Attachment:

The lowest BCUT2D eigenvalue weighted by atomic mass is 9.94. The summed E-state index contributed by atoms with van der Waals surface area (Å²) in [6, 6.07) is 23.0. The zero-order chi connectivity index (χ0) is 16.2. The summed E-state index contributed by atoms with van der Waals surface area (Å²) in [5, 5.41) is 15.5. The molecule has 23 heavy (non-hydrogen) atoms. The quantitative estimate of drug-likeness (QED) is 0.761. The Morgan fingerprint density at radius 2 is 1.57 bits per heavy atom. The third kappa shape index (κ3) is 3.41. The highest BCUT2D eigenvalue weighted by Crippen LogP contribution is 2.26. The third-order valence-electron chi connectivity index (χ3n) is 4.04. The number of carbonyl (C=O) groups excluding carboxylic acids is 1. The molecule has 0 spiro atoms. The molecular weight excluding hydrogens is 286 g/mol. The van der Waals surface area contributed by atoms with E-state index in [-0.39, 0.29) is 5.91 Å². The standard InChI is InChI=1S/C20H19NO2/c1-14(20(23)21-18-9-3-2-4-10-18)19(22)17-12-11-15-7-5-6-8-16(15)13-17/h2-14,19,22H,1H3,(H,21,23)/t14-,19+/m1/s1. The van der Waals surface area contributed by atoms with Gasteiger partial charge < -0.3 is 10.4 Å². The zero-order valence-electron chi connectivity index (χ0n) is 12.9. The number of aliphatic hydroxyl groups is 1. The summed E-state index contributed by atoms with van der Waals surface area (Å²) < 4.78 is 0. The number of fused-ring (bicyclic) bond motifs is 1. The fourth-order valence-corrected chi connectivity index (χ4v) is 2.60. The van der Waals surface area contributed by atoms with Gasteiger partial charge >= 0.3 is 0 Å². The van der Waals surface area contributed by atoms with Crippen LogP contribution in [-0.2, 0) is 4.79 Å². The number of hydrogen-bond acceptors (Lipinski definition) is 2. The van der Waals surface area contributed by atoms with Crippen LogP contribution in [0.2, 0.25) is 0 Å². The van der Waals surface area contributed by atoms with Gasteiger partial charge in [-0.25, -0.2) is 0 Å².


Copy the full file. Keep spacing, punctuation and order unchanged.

The lowest BCUT2D eigenvalue weighted by atomic mass is 9.94. The summed E-state index contributed by atoms with van der Waals surface area (Å²) in [6, 6.07) is 23.0. The zero-order chi connectivity index (χ0) is 16.2. The summed E-state index contributed by atoms with van der Waals surface area (Å²) in [5, 5.41) is 15.5. The molecule has 23 heavy (non-hydrogen) atoms. The quantitative estimate of drug-likeness (QED) is 0.761. The Morgan fingerprint density at radius 2 is 1.57 bits per heavy atom. The third kappa shape index (κ3) is 3.41. The highest BCUT2D eigenvalue weighted by Crippen LogP contribution is 2.26. The third-order valence-electron chi connectivity index (χ3n) is 4.04. The number of carbonyl (C=O) groups excluding carboxylic acids is 1. The molecule has 0 spiro atoms. The molecular weight excluding hydrogens is 286 g/mol. The van der Waals surface area contributed by atoms with E-state index in [-0.39, 0.29) is 5.91 Å². The standard InChI is InChI=1S/C20H19NO2/c1-14(20(23)21-18-9-3-2-4-10-18)19(22)17-12-11-15-7-5-6-8-16(15)13-17/h2-14,19,22H,1H3,(H,21,23)/t14-,19+/m1/s1. The van der Waals surface area contributed by atoms with Gasteiger partial charge < -0.3 is 10.4 Å². The zero-order valence-electron chi connectivity index (χ0n) is 12.9. The number of aliphatic hydroxyl groups is 1. The summed E-state index contributed by atoms with van der Waals surface area (Å²) < 4.78 is 0. The number of fused-ring (bicyclic) bond motifs is 1. The fourth-order valence-corrected chi connectivity index (χ4v) is 2.60. The van der Waals surface area contributed by atoms with Gasteiger partial charge >= 0.3 is 0 Å². The van der Waals surface area contributed by atoms with Crippen LogP contribution in [-0.2, 0) is 4.79 Å². The number of hydrogen-bond acceptors (Lipinski definition) is 2. The van der Waals surface area contributed by atoms with Crippen LogP contribution in [0.2, 0.25) is 0 Å². The van der Waals surface area contributed by atoms with Gasteiger partial charge in [-0.25, -0.2) is 0 Å².